Photo by NASA on Unsplash

So You’re About to Inherit the World

Noah Mullins


“Make the world a better place.” If anything should be printed in the instruction manual of the world it’s that. You’re going to inherit this big ball of water and land and people and cities and cultures and nations and history. So hopefully you’re ready for the responsibility that comes with it.

If you are young–early in a career, still finding a career, or still in school, it’s a good idea to take a look at the world so you can see what you will be inheriting. The old retire and pass away, and a new generation inherits the world they built. None of us have a choice in this. This is the hand we are dealt whether it’s fair or not. For millennials like me, gen z, and younger, we are inheriting the world as it is today. There’s a common joke from these last few years: “I’m tired of living in unprecedented times”. But like a certain wizard once said, we don’t get to decide what times we live in. All we can do is decide what to do with the time we have.

So what are younger people inheriting? One Washington Post article called my own generation The Unluckiest Generation. Since that article we’ve had a few more unprecedented changes: Supreme court rulings setting US civil rights back decades, and a genocidal war Russia started in Ukraine. This is the world our elders are leaving behind–a world with democratic institutions so decayed they could have ended on January 6th 2021. This is a world where basic necessities of becoming middle class, like buying a home, have become almost impossible for most people who didn’t have the luck of being born earlier when prices matched average incomes.

Half the US senate is over 65, with leadership between the ages of 70 to 90. These aging gerontocrats who refuse to retire hold back the natural order of youth inheriting and growing into power in the world. By refusing to retire they not only hold back younger generations, but their old ideas hold back society while their own ability to take necessary actions dwindles with age. By holding on for so long they are also ensuring no one can get the experience that comes from rising up through the political ranks. They have not bothered to train a new generation and the results will be young politicians thrown into the deep end when their time comes.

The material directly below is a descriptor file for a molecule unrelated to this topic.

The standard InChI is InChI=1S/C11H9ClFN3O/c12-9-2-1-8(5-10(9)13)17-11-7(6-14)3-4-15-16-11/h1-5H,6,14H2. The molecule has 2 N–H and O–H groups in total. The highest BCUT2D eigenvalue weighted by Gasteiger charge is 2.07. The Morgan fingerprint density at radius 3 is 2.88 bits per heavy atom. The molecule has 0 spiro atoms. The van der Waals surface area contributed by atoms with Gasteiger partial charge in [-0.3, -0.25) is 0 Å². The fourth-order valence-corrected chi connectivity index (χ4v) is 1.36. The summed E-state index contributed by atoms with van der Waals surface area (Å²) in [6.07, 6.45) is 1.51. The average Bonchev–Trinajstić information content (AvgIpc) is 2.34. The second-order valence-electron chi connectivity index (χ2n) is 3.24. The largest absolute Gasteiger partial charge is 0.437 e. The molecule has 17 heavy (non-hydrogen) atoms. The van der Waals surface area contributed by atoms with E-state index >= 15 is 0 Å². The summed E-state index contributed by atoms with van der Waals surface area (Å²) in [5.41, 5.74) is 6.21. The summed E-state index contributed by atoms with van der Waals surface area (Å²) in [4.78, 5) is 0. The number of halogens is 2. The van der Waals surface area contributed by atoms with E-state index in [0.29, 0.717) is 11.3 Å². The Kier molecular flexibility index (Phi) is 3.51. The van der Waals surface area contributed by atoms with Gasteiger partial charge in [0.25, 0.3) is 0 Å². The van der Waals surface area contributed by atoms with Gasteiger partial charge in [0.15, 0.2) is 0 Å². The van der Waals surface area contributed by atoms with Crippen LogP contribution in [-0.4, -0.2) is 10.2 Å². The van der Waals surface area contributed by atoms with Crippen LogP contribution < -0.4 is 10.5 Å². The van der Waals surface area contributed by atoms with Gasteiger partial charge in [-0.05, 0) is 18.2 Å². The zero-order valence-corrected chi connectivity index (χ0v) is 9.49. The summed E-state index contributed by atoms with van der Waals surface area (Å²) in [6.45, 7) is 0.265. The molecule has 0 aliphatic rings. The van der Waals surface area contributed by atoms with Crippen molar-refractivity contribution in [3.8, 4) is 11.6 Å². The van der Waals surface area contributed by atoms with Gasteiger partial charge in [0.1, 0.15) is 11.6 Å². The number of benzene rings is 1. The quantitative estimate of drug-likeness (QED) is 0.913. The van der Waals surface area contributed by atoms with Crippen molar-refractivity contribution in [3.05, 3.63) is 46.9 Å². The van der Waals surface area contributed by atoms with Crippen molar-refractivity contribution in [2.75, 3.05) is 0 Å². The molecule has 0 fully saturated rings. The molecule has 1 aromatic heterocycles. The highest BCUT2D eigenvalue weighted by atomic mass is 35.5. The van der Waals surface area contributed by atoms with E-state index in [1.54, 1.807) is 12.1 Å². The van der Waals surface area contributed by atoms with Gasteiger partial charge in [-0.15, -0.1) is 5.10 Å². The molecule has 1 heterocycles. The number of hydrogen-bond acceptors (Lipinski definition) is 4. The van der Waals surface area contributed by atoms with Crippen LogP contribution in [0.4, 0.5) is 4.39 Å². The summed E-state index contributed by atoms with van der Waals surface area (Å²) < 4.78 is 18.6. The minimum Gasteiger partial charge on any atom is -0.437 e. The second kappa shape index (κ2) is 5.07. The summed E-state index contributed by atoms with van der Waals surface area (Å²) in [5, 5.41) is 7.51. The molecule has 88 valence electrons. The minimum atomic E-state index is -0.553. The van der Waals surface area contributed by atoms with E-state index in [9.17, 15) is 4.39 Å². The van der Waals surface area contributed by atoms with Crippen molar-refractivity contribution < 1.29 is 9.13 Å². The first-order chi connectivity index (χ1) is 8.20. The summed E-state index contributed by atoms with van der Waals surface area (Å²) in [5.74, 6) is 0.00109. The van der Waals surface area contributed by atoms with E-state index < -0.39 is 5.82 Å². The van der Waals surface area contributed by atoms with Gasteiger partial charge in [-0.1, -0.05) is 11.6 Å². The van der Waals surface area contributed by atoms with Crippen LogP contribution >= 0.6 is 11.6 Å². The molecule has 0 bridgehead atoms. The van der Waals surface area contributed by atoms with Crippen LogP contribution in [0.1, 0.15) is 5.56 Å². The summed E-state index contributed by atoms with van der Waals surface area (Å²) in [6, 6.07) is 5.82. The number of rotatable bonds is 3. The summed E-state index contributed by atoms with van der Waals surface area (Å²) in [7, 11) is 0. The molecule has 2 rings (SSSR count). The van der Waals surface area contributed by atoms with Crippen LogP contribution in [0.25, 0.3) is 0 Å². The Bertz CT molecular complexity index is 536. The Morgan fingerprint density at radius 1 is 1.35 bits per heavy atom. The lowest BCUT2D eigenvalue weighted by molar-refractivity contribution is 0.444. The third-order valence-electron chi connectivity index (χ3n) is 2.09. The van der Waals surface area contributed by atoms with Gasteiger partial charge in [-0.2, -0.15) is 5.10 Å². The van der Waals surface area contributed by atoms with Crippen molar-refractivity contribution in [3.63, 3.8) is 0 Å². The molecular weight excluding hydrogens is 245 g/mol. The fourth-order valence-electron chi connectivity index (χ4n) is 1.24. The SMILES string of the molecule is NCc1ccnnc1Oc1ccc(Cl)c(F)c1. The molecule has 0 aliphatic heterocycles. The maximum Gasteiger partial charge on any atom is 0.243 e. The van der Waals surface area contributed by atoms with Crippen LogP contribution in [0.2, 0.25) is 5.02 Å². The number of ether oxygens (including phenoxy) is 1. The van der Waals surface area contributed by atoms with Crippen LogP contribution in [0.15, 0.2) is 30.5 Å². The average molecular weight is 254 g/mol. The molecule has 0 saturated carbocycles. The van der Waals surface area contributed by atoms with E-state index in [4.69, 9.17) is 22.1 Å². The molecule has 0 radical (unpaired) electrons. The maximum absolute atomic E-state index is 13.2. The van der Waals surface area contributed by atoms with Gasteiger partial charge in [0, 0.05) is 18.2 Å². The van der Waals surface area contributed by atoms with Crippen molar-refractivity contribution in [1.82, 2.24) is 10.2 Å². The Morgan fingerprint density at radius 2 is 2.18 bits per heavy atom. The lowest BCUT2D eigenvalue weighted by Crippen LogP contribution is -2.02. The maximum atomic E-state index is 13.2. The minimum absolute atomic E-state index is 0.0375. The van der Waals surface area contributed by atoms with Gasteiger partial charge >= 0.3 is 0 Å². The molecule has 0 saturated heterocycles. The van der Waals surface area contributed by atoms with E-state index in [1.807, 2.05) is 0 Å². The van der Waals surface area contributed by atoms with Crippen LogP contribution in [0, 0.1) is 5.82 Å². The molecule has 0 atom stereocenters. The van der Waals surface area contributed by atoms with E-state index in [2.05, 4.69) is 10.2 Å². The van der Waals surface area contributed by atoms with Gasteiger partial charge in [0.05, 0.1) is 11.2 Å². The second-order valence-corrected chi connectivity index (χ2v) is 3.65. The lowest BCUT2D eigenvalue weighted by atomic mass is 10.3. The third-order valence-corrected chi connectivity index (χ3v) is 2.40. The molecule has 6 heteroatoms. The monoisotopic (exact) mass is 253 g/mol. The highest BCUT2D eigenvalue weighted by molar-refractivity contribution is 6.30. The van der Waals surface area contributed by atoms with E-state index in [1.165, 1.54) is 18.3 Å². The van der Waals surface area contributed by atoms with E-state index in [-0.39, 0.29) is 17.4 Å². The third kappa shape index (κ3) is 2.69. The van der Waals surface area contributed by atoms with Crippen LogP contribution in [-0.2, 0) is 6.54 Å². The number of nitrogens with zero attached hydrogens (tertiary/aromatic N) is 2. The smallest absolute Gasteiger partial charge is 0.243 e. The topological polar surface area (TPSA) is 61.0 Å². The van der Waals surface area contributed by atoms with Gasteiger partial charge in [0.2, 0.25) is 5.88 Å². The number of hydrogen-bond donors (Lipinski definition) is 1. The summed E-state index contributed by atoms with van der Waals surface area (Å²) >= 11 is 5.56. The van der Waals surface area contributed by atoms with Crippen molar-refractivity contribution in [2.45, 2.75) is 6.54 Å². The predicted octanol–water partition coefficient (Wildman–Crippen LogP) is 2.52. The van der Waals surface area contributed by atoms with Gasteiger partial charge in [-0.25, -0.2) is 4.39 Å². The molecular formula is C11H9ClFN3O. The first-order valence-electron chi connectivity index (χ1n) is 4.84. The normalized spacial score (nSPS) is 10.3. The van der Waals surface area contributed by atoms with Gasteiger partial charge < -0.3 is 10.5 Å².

All of this, plus climate catastrophes, a new cold war with China, a global pandemic, and extreme political divisions in the US along with the growth of right-wing terror organizations makes it clear younger generations have their work cut out for them.

It shouldn’t come as a surprise that many younger people today fall into nihilistic traps (think incel culture, gamer gate culture, and joining far right online communities) and have a deep pessimism of liberal nations and culture.

While older generations saw the triumphs of their society from landing on the moon to the fall of the Berlin Wall and the triumph over Communism, my generation and younger have never seen big triumphs. The big events in my life have been 9/11, the failed wars in Iraq and Afghanistan, the 2008 Great Recession, and now events like COVID, Donald Trump, Brexit, and reactionary supreme courts reversing civil rights victories from decades ago. We have never experienced our own society triumphing. It’s hard not to see all these losses without pointing fingers at the older generations that have been in charge during our lives.

I don’t know if we’ll ever have what our parents had. The Baby Boomers may remain the richest single generation in history for a long time to come.

Times may change, and maybe we’ll catch up, but even if we don’t then that is not the end. There’s a lot of good we can do in this world if we work at it. If we can make the world a better place despite unwillingly sacrificing our own well being then it will have been worth it. We didn’t ask for this, but we can choose to put in the work required to make a better world anyway.